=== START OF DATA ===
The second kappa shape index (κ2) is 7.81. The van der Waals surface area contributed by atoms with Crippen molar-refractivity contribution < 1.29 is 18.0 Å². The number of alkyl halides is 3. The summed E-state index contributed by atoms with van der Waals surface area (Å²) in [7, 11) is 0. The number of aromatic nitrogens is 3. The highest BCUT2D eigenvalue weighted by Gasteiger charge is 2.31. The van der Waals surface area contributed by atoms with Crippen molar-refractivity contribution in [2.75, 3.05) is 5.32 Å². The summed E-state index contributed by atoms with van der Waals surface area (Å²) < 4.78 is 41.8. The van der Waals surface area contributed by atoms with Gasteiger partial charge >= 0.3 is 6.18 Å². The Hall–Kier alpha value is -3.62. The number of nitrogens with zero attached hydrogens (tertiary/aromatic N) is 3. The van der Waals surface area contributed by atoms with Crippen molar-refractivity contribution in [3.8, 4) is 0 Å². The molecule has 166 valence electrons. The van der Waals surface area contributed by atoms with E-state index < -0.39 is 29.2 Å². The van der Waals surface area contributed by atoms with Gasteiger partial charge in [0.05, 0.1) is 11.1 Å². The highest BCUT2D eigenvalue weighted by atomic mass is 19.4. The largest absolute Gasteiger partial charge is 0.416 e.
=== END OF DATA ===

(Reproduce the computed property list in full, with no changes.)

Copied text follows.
The second kappa shape index (κ2) is 7.81. The van der Waals surface area contributed by atoms with Crippen molar-refractivity contribution < 1.29 is 18.0 Å². The number of alkyl halides is 3. The summed E-state index contributed by atoms with van der Waals surface area (Å²) in [7, 11) is 0. The number of aromatic nitrogens is 3. The highest BCUT2D eigenvalue weighted by Gasteiger charge is 2.31. The van der Waals surface area contributed by atoms with Crippen molar-refractivity contribution in [2.75, 3.05) is 5.32 Å². The summed E-state index contributed by atoms with van der Waals surface area (Å²) < 4.78 is 41.8. The van der Waals surface area contributed by atoms with Gasteiger partial charge >= 0.3 is 6.18 Å². The Hall–Kier alpha value is -3.62. The number of nitrogens with zero attached hydrogens (tertiary/aromatic N) is 3. The van der Waals surface area contributed by atoms with Crippen molar-refractivity contribution in [3.8, 4) is 0 Å². The molecule has 166 valence electrons. The van der Waals surface area contributed by atoms with E-state index < -0.39 is 29.2 Å². The van der Waals surface area contributed by atoms with Gasteiger partial charge in [0.05, 0.1) is 11.1 Å². The highest BCUT2D eigenvalue weighted by atomic mass is 19.4. The largest absolute Gasteiger partial charge is 0.416 e.